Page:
Magazine article Newsweek International

What Could They Be Thinking? France Riles Neighbor Germany with Its Efforts to Promote 'National Champion' Companies

Magazine article Newsweek International

What Could They Be Thinking? France Riles Neighbor Germany with Its Efforts to Promote 'National Champion' Companies

Article excerpt

Byline: Stefan Theil, With Eric Pape and Marie Valla in Paris

It violates every tenet of European integration. It contradicts all wisdom on how to reform economies, create growth and maximize competitiveness. And it's becoming a political hot potato. Just last week German Chancellor Gerhard Schroeder angrily denounced it as "infuriating" and "extremely nationalistic."

The object of his ire? France's new infatuation with so-called national champions--companies nurtured by state aid and special protections to gain an advantage over foreign competition. Declaring that key companies "must not fall into the hands of foreigners," French Finance Minister Nicolas Sarkozy is effectively renationalizing giant Alstom, the country's flagship maker of high-speed trains, and shutting out German rival Siemens, which had been eying the financially troubled conglomerate for acquisition. By late June, Paris-based drugmaker Sanofi-Synthelabo is expected to complete its 55 billion euro takeover of Franco-German rival Aventis, whose plan to merge with Swiss pharmaceuticals giant Novartis was recently blocked by President Jacques Chirac on "national security" grounds. The deals have infuriated France's trading partners, most of all the Germans, who will make much of the issue when Chirac and Schroeder meet this week in Aachen. Paris may talk about building "European" world beaters to compete with American multinationals. But as the Siemens and Novartis cases make clear, the intention has been to strengthen French companies instead.

For years economic orthodoxy has promoted efficient markets, free competition and the privatization of state industry as the best guarantee of growth and prosperity. All three are enshrined in EU economic policies that strictly limit state aid to companies and national protectionism. But Sarkozy and other proponents of the champion theory point to Airbus, a company created with billions in state subsidies and the politically engineered merger of several rivals. Now the French-based aircraft maker is eating rival Boeing's lunch, with a 52 percent share of the market for commercial jets. With Sanofi-Aventis, France is suddenly home to the world's third largest drugmaker, capable of competing on a global scale. (At one stroke, the 90 billion euro behemoth owns America's second biggest sales force and is no longer forced to let rival Bristol-Myers market its drugs, among them the stroke prevention treatment Plavix and the allergy pill Allegra.) Long-term success will be up to the markets. But to a Frenchman today--and a worker at Sanofi--the strategy looks impressive.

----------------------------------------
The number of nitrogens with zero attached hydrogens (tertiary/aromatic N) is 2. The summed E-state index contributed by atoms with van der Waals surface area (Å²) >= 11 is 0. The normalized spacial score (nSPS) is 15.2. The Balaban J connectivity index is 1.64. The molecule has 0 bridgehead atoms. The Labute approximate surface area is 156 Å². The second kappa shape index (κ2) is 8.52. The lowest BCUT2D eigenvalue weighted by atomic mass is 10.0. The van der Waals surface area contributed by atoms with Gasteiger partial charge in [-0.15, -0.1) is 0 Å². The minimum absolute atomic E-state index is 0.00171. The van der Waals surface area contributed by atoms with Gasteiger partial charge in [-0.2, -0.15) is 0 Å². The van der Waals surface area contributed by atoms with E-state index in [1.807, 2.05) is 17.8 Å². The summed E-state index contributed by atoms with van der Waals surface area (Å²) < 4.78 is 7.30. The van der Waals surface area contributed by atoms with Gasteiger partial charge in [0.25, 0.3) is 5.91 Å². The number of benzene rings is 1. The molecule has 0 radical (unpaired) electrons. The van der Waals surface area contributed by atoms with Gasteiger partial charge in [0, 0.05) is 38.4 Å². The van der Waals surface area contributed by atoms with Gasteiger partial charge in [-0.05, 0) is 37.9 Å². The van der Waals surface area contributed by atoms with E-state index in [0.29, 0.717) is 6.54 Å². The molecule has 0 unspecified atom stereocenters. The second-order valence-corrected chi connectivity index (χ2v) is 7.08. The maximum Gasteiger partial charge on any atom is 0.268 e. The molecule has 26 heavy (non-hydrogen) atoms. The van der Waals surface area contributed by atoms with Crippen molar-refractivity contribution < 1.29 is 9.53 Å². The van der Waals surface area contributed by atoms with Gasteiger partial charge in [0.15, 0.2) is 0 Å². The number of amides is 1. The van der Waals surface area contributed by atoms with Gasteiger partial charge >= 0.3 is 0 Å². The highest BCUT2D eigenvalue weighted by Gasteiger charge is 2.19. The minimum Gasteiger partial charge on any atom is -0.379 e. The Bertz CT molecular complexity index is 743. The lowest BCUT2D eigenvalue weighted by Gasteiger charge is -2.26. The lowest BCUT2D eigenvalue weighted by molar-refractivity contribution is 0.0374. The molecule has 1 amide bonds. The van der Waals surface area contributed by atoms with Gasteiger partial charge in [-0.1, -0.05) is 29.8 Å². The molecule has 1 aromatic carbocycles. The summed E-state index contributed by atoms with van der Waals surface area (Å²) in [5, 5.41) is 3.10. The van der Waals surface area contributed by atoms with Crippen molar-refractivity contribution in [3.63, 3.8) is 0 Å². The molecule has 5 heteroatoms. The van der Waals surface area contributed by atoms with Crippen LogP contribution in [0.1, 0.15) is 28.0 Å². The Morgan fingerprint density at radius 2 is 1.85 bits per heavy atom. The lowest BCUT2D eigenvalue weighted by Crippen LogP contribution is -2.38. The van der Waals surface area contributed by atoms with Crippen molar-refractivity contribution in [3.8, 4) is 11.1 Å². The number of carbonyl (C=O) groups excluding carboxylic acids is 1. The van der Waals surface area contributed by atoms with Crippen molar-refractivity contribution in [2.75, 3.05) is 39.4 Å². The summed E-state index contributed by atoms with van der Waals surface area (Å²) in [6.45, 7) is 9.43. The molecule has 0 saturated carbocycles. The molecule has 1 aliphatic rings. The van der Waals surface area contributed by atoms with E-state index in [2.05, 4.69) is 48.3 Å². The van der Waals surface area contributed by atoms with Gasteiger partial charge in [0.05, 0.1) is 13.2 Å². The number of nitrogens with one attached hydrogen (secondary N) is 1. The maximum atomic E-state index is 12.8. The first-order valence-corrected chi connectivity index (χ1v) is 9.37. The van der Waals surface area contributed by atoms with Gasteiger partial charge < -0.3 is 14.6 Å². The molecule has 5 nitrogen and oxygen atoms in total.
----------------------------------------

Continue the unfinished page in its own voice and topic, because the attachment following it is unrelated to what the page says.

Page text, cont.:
It does, however, pit Paris against the EU's liberalizers. Frits Bolkestein, the Brussels commissioner responsible for enforcing single-market rules, calls the policy a "pathetic" return to the dustbin of failed economic policies. Europe's postwar history is full of expensively subsidized failures, from defunct PC makers to fast-breeder reactors and magnetic-levitation trains. Even successes like Airbus come at huge and continuing cost, warns University of Kiel economist Hugo Dicke. Instead of protecting national companies, he says, EU members are supposed to be fostering entrepreneurship and deregulating markets under the Lisbon Agenda, an ambitious program to raise GDP by 40 percent and make Europe "the world's most competitive economy" by 2010. Liberalizers now worry the French are retreating from these commitments--endangering growth in all of Europe. …

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